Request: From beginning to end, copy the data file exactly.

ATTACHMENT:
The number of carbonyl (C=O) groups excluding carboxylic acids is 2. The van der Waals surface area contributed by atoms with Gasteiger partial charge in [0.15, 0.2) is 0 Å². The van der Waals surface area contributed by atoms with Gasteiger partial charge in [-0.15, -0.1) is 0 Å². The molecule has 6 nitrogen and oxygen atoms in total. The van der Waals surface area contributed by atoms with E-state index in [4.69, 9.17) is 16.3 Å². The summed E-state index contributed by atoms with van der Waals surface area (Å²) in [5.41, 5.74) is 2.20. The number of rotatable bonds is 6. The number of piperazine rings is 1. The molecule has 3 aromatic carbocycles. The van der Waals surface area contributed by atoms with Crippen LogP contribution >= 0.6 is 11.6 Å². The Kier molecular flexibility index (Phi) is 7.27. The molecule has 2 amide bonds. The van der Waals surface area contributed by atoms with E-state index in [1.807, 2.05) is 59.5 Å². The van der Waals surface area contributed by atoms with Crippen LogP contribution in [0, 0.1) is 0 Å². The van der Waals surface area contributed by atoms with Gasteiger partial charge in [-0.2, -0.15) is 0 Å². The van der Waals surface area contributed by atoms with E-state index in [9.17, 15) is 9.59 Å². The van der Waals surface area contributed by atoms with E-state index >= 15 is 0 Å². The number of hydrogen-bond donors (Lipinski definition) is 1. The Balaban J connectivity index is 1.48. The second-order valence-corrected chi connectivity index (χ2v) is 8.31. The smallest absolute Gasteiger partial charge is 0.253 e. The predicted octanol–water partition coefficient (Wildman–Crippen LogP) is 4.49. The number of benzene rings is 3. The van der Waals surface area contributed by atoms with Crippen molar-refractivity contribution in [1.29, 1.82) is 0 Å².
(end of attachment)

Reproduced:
The number of carbonyl (C=O) groups excluding carboxylic acids is 2. The van der Waals surface area contributed by atoms with Gasteiger partial charge in [0.15, 0.2) is 0 Å². The van der Waals surface area contributed by atoms with Gasteiger partial charge in [-0.15, -0.1) is 0 Å². The molecule has 6 nitrogen and oxygen atoms in total. The van der Waals surface area contributed by atoms with E-state index in [4.69, 9.17) is 16.3 Å². The summed E-state index contributed by atoms with van der Waals surface area (Å²) in [5.41, 5.74) is 2.20. The number of rotatable bonds is 6. The number of piperazine rings is 1. The molecule has 3 aromatic carbocycles. The van der Waals surface area contributed by atoms with Crippen LogP contribution >= 0.6 is 11.6 Å². The Kier molecular flexibility index (Phi) is 7.27. The molecule has 2 amide bonds. The van der Waals surface area contributed by atoms with E-state index in [1.807, 2.05) is 59.5 Å². The van der Waals surface area contributed by atoms with Crippen LogP contribution in [0, 0.1) is 0 Å². The van der Waals surface area contributed by atoms with Gasteiger partial charge in [-0.2, -0.15) is 0 Å². The van der Waals surface area contributed by atoms with E-state index in [9.17, 15) is 9.59 Å². The van der Waals surface area contributed by atoms with E-state index >= 15 is 0 Å². The number of hydrogen-bond donors (Lipinski definition) is 1. The Balaban J connectivity index is 1.48. The second-order valence-corrected chi connectivity index (χ2v) is 8.31. The smallest absolute Gasteiger partial charge is 0.253 e. The predicted octanol–water partition coefficient (Wildman–Crippen LogP) is 4.49. The number of benzene rings is 3. The van der Waals surface area contributed by atoms with Crippen molar-refractivity contribution in [1.29, 1.82) is 0 Å².